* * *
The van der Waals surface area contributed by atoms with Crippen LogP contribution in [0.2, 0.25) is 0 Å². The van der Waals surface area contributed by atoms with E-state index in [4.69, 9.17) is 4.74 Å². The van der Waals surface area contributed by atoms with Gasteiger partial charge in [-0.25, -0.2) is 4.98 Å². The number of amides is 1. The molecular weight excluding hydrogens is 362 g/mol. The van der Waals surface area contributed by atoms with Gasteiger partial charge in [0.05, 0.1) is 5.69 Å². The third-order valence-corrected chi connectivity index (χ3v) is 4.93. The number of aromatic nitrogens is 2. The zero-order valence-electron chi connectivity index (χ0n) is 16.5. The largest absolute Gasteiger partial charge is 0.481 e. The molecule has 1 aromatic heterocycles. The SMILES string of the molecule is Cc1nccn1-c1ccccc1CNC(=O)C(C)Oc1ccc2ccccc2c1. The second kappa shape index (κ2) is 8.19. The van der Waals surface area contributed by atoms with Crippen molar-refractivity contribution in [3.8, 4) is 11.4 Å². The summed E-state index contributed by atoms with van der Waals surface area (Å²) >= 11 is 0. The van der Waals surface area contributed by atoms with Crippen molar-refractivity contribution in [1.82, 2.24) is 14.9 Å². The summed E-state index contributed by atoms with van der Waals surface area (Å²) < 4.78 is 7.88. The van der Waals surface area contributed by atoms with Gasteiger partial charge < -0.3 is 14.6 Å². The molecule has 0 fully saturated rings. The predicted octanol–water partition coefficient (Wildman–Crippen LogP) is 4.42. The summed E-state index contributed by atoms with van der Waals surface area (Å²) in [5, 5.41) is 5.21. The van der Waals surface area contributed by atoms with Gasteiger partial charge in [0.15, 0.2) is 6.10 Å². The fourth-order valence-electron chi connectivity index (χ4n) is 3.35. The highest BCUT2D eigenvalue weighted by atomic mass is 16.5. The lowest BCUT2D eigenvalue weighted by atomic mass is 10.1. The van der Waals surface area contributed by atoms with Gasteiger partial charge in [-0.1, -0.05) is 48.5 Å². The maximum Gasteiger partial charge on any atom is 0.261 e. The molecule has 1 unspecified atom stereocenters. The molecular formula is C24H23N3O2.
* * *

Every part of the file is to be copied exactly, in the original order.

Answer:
The van der Waals surface area contributed by atoms with Crippen LogP contribution in [0.2, 0.25) is 0 Å². The van der Waals surface area contributed by atoms with E-state index in [4.69, 9.17) is 4.74 Å². The van der Waals surface area contributed by atoms with Gasteiger partial charge in [-0.25, -0.2) is 4.98 Å². The number of amides is 1. The molecular weight excluding hydrogens is 362 g/mol. The van der Waals surface area contributed by atoms with Gasteiger partial charge in [0.05, 0.1) is 5.69 Å². The third-order valence-corrected chi connectivity index (χ3v) is 4.93. The number of aromatic nitrogens is 2. The zero-order valence-electron chi connectivity index (χ0n) is 16.5. The largest absolute Gasteiger partial charge is 0.481 e. The molecule has 1 aromatic heterocycles. The SMILES string of the molecule is Cc1nccn1-c1ccccc1CNC(=O)C(C)Oc1ccc2ccccc2c1. The second kappa shape index (κ2) is 8.19. The van der Waals surface area contributed by atoms with Crippen molar-refractivity contribution in [3.8, 4) is 11.4 Å². The summed E-state index contributed by atoms with van der Waals surface area (Å²) >= 11 is 0. The van der Waals surface area contributed by atoms with Crippen molar-refractivity contribution in [1.82, 2.24) is 14.9 Å². The summed E-state index contributed by atoms with van der Waals surface area (Å²) < 4.78 is 7.88. The van der Waals surface area contributed by atoms with Gasteiger partial charge < -0.3 is 14.6 Å². The molecule has 0 fully saturated rings. The predicted octanol–water partition coefficient (Wildman–Crippen LogP) is 4.42. The summed E-state index contributed by atoms with van der Waals surface area (Å²) in [5, 5.41) is 5.21. The van der Waals surface area contributed by atoms with Gasteiger partial charge in [0.15, 0.2) is 6.10 Å². The fourth-order valence-electron chi connectivity index (χ4n) is 3.35. The highest BCUT2D eigenvalue weighted by atomic mass is 16.5. The lowest BCUT2D eigenvalue weighted by atomic mass is 10.1. The van der Waals surface area contributed by atoms with Gasteiger partial charge in [-0.1, -0.05) is 48.5 Å². The maximum Gasteiger partial charge on any atom is 0.261 e. The molecule has 1 unspecified atom stereocenters. The molecular formula is C24H23N3O2.